And when you are there, it isn't so hard to imagine what these woods were like when this tree was just beginning life.

Adam, Landon and I stayed in the forest floor and walked around the Main Trail seeing the Bohemian and Cathedral Grove. We knew this was a place we would be coming to again so when when the sun set and the woods became chilly we decided to call it day with a number of hikes and trails on our future to-do list.

Last week, while Adam was in Dallas at training, Landon and I had our first visitor! We knew Muir Woods was a must see for Marty and a place we really wanted to visit again so Friday morning, bright and early, we packed into the car and headed for the Woods. Adam had mentioned the light would be better in the morning so we arrived at 8:30am. Not only did we have the park almost completely to ourselves, but the visitors center didn't open until 9 which meant admission was free! Best of all, Adam was right, the light was PERFECT!

Marty and Landon quickly got to taking pictures of the breathtaking light.

This time, we decided to do a little more hiking so we hiked 3 miles starting with the Canopy View Trail, connecting to the Lost Trail and ending back on the main trail from the Fern Creek Trail. Since the first visit was spent on the forest floor it was really neat to climb up and see some of the redwoods closer to the top.

We climbed up for over a mile and spent almost another mile walking between the trees. While this walk didn't seem to be among the biggest of the redwoods, it was a much more personal tour with the trees.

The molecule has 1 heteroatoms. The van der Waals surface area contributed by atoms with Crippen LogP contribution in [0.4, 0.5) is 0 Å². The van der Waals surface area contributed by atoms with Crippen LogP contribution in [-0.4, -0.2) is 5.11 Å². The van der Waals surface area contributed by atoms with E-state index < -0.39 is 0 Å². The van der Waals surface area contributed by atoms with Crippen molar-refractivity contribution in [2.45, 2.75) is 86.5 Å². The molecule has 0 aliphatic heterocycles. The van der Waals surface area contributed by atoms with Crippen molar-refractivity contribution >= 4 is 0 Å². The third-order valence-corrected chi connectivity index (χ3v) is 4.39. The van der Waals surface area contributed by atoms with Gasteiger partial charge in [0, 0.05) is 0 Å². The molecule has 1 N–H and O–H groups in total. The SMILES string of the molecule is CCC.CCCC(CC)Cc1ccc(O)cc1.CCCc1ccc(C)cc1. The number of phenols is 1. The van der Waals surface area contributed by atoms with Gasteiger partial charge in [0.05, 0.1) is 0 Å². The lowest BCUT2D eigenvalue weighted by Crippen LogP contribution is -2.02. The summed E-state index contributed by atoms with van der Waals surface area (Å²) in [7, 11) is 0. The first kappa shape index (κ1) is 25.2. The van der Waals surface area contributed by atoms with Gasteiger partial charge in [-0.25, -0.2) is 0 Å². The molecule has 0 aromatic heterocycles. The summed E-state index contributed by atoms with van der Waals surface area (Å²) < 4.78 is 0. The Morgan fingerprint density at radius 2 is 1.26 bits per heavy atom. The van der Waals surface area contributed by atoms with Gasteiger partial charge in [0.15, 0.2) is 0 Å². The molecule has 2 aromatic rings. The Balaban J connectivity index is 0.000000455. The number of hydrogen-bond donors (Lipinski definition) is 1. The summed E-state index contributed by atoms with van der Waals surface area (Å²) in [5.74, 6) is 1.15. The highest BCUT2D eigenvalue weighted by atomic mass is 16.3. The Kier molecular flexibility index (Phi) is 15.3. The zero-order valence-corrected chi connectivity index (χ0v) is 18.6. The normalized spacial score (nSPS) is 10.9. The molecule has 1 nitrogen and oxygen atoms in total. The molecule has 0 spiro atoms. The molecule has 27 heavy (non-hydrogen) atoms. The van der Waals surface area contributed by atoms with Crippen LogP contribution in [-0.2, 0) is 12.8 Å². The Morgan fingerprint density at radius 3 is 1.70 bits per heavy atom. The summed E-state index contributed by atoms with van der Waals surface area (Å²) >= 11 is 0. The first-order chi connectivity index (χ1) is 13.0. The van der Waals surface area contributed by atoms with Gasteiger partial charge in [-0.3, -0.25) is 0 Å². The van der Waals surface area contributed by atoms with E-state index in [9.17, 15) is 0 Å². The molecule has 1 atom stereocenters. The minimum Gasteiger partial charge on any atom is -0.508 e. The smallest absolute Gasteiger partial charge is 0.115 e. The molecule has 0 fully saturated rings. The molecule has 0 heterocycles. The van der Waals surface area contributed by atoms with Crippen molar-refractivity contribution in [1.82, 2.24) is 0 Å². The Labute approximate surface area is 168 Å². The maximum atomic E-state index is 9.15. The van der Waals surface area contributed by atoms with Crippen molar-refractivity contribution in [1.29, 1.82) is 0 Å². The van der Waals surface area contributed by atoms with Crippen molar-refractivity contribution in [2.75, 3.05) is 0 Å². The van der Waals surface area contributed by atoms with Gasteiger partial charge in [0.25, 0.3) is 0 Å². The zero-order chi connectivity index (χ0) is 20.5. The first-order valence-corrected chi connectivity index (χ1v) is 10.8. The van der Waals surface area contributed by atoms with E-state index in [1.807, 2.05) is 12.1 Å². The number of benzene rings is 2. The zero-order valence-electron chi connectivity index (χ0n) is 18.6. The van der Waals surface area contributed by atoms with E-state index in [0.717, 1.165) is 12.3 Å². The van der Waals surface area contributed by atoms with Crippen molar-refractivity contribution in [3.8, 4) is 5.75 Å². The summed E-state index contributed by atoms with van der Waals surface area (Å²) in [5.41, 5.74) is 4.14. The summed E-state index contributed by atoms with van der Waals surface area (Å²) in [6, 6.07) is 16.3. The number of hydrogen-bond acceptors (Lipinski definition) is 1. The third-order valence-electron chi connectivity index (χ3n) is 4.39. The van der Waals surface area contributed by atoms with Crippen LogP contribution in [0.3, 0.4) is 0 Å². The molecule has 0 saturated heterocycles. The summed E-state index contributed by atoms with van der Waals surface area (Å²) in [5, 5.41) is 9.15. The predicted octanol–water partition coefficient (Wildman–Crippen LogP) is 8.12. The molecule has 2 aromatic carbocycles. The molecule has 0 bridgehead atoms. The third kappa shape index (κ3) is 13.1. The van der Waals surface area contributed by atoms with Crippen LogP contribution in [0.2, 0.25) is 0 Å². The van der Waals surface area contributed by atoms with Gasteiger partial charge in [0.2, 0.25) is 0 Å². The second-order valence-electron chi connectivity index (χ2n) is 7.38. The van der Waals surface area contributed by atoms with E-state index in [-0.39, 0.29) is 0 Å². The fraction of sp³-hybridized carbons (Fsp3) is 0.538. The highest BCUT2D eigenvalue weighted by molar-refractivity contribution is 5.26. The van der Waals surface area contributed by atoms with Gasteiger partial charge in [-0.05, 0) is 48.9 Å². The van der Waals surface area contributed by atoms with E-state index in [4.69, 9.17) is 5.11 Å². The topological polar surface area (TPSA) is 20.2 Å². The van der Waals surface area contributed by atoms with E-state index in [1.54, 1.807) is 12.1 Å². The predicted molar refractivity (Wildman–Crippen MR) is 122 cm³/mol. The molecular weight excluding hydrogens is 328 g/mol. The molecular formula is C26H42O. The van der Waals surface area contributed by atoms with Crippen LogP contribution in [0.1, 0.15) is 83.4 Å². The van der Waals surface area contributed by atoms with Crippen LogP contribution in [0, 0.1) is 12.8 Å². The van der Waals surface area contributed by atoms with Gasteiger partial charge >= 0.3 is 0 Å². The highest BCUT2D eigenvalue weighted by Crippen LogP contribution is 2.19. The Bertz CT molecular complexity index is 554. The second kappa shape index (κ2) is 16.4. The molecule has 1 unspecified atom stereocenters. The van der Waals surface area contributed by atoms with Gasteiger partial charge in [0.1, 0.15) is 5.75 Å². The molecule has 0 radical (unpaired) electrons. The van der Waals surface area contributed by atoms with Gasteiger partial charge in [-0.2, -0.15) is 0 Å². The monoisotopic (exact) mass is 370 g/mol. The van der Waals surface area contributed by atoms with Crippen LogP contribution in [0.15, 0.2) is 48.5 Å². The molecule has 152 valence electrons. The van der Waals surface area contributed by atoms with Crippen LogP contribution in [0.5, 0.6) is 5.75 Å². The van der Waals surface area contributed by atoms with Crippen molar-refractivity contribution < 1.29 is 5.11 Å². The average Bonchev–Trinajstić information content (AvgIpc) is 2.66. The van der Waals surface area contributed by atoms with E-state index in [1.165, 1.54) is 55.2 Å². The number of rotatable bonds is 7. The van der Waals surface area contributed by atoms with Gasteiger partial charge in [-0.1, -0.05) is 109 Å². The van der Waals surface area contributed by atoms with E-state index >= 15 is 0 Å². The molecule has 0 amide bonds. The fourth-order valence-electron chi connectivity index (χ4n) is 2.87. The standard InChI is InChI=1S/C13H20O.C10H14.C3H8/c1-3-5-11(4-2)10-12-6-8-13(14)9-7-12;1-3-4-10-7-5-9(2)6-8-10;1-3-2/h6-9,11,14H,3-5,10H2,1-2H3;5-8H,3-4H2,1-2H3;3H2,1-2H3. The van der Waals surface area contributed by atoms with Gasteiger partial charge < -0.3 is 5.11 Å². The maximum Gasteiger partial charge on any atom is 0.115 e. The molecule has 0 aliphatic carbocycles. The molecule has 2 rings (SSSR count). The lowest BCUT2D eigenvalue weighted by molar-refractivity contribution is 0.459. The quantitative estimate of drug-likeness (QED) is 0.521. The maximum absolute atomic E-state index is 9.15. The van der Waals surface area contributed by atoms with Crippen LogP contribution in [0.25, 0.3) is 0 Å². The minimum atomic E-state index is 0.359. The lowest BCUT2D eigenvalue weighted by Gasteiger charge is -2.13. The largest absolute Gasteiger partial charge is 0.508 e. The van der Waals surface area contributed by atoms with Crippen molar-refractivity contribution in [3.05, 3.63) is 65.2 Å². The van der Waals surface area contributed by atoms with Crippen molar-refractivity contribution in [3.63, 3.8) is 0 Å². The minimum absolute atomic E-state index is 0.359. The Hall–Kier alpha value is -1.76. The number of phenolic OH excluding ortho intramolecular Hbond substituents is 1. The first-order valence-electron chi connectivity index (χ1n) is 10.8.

So personal in fact, we actually got to reach out and touch hug them. 

We spent over three hours walking the trail and admiring the everything that irWs had to offer. This hike seemed to be about the farthest/steepest we could push Landon and multiple people commented along the way that it was a lot for such a young kid to do. The last mile was spent bribing him to continue on with the promise of chips at the cafe. The kid loves his chips! And we all really love Muir Woods!

But even if you can't walk three miles, these woods can be enjoyed by a short 5 minute walk into the park and an hour spent sitting on one of the benches. Adults and children seem to appreciate everything this area has to offer even though it really doesn't offer anything, but itself.

It's a place I've gotten to enjoy twice already and plan on visiting many more. And a place I would most definitely recommend to anyone visiting the bay area. In an area with over 7 million people there is no other place I can think of so close where you can feel so far away. The peacefulness of these woods is the by far, the most beautiful part. One that can never be described in a series of pictures or words, but must be felt for yourself.  

As John Muir said "Everybody needs beauty as well as bread, places to play in and pray in, where nature may heal and give strength to body and soul". A walk in Muir Woods is food for the soul.